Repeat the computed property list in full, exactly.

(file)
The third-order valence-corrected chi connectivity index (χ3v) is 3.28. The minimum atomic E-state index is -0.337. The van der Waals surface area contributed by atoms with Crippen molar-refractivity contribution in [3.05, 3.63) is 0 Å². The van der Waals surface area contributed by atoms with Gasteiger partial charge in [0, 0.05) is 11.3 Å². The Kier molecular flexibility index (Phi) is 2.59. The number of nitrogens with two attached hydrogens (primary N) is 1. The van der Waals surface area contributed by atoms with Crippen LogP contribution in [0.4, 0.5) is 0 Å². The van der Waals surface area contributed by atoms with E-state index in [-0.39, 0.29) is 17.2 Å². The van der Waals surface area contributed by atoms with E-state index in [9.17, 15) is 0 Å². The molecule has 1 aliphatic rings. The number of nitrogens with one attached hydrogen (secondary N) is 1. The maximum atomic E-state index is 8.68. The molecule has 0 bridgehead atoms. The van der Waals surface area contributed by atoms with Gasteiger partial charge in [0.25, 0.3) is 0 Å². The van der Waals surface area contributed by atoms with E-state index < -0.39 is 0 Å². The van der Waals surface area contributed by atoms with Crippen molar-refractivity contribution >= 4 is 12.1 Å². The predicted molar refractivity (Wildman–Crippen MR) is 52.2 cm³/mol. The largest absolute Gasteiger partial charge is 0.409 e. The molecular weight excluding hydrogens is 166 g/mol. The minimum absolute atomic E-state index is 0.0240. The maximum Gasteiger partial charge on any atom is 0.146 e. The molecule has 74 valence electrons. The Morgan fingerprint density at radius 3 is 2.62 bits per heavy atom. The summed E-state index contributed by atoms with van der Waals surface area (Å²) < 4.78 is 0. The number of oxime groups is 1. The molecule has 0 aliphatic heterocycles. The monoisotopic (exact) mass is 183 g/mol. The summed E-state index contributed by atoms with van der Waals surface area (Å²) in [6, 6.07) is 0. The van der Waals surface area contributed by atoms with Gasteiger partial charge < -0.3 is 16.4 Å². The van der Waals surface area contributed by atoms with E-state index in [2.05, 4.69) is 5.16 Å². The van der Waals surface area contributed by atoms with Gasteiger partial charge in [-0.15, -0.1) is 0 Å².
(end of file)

The third-order valence-corrected chi connectivity index (χ3v) is 3.28. The minimum atomic E-state index is -0.337. The van der Waals surface area contributed by atoms with Crippen molar-refractivity contribution in [3.05, 3.63) is 0 Å². The van der Waals surface area contributed by atoms with Gasteiger partial charge in [0, 0.05) is 11.3 Å². The Kier molecular flexibility index (Phi) is 2.59. The number of nitrogens with two attached hydrogens (primary N) is 1. The van der Waals surface area contributed by atoms with Crippen LogP contribution in [0.4, 0.5) is 0 Å². The van der Waals surface area contributed by atoms with E-state index in [-0.39, 0.29) is 17.2 Å². The van der Waals surface area contributed by atoms with E-state index in [9.17, 15) is 0 Å². The molecule has 1 aliphatic rings. The number of nitrogens with one attached hydrogen (secondary N) is 1. The maximum atomic E-state index is 8.68. The molecule has 0 bridgehead atoms. The van der Waals surface area contributed by atoms with Gasteiger partial charge in [0.25, 0.3) is 0 Å². The van der Waals surface area contributed by atoms with E-state index < -0.39 is 0 Å². The van der Waals surface area contributed by atoms with Crippen molar-refractivity contribution >= 4 is 12.1 Å². The predicted molar refractivity (Wildman–Crippen MR) is 52.2 cm³/mol. The largest absolute Gasteiger partial charge is 0.409 e. The molecular weight excluding hydrogens is 166 g/mol. The minimum absolute atomic E-state index is 0.0240. The maximum Gasteiger partial charge on any atom is 0.146 e. The molecule has 74 valence electrons. The Morgan fingerprint density at radius 3 is 2.62 bits per heavy atom. The summed E-state index contributed by atoms with van der Waals surface area (Å²) < 4.78 is 0. The number of oxime groups is 1. The molecule has 0 aliphatic heterocycles. The monoisotopic (exact) mass is 183 g/mol. The summed E-state index contributed by atoms with van der Waals surface area (Å²) in [6, 6.07) is 0. The van der Waals surface area contributed by atoms with Gasteiger partial charge < -0.3 is 16.4 Å². The van der Waals surface area contributed by atoms with E-state index in [2.05, 4.69) is 5.16 Å². The van der Waals surface area contributed by atoms with Gasteiger partial charge in [-0.15, -0.1) is 0 Å².